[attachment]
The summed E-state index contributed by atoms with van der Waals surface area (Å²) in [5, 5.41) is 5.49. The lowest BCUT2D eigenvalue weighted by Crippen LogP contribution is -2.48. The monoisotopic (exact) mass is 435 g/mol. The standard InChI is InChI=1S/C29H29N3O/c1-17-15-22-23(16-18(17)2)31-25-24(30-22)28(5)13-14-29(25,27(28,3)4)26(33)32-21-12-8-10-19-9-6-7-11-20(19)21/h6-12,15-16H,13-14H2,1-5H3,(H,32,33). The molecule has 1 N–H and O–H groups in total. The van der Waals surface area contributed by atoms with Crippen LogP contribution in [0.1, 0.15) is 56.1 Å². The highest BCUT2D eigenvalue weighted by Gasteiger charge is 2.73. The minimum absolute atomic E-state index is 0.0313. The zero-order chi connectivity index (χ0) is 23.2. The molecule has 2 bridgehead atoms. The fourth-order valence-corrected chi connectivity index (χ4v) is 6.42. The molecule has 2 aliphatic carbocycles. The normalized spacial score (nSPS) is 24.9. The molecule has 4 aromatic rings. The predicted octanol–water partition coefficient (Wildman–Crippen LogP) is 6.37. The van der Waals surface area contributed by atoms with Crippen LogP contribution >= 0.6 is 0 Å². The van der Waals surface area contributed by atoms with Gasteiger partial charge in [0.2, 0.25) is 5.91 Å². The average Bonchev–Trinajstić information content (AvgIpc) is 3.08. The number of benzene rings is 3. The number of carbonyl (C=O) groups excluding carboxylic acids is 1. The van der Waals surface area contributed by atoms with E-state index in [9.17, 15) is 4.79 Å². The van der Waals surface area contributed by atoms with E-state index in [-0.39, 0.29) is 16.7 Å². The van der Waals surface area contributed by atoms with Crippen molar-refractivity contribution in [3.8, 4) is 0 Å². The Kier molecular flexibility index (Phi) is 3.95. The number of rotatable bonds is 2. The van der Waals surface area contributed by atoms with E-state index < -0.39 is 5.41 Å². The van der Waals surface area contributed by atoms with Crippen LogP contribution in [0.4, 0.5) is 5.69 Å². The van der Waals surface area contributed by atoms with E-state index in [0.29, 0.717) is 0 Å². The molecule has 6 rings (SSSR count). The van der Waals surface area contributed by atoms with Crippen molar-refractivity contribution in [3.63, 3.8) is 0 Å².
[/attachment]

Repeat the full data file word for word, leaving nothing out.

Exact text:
The summed E-state index contributed by atoms with van der Waals surface area (Å²) in [5, 5.41) is 5.49. The lowest BCUT2D eigenvalue weighted by Crippen LogP contribution is -2.48. The monoisotopic (exact) mass is 435 g/mol. The standard InChI is InChI=1S/C29H29N3O/c1-17-15-22-23(16-18(17)2)31-25-24(30-22)28(5)13-14-29(25,27(28,3)4)26(33)32-21-12-8-10-19-9-6-7-11-20(19)21/h6-12,15-16H,13-14H2,1-5H3,(H,32,33). The molecule has 1 N–H and O–H groups in total. The van der Waals surface area contributed by atoms with Crippen LogP contribution in [0.1, 0.15) is 56.1 Å². The highest BCUT2D eigenvalue weighted by Gasteiger charge is 2.73. The minimum absolute atomic E-state index is 0.0313. The zero-order chi connectivity index (χ0) is 23.2. The molecule has 2 bridgehead atoms. The fourth-order valence-corrected chi connectivity index (χ4v) is 6.42. The molecule has 2 aliphatic carbocycles. The normalized spacial score (nSPS) is 24.9. The molecule has 4 aromatic rings. The predicted octanol–water partition coefficient (Wildman–Crippen LogP) is 6.37. The van der Waals surface area contributed by atoms with Crippen LogP contribution >= 0.6 is 0 Å². The van der Waals surface area contributed by atoms with Gasteiger partial charge in [0.2, 0.25) is 5.91 Å². The average Bonchev–Trinajstić information content (AvgIpc) is 3.08. The number of benzene rings is 3. The number of carbonyl (C=O) groups excluding carboxylic acids is 1. The van der Waals surface area contributed by atoms with E-state index in [9.17, 15) is 4.79 Å². The van der Waals surface area contributed by atoms with E-state index in [-0.39, 0.29) is 16.7 Å². The van der Waals surface area contributed by atoms with Crippen molar-refractivity contribution in [3.8, 4) is 0 Å². The Kier molecular flexibility index (Phi) is 3.95. The number of rotatable bonds is 2. The van der Waals surface area contributed by atoms with E-state index < -0.39 is 5.41 Å². The van der Waals surface area contributed by atoms with Crippen LogP contribution in [0.4, 0.5) is 5.69 Å². The van der Waals surface area contributed by atoms with E-state index in [0.29, 0.717) is 0 Å². The molecule has 6 rings (SSSR count). The van der Waals surface area contributed by atoms with Crippen molar-refractivity contribution in [3.63, 3.8) is 0 Å².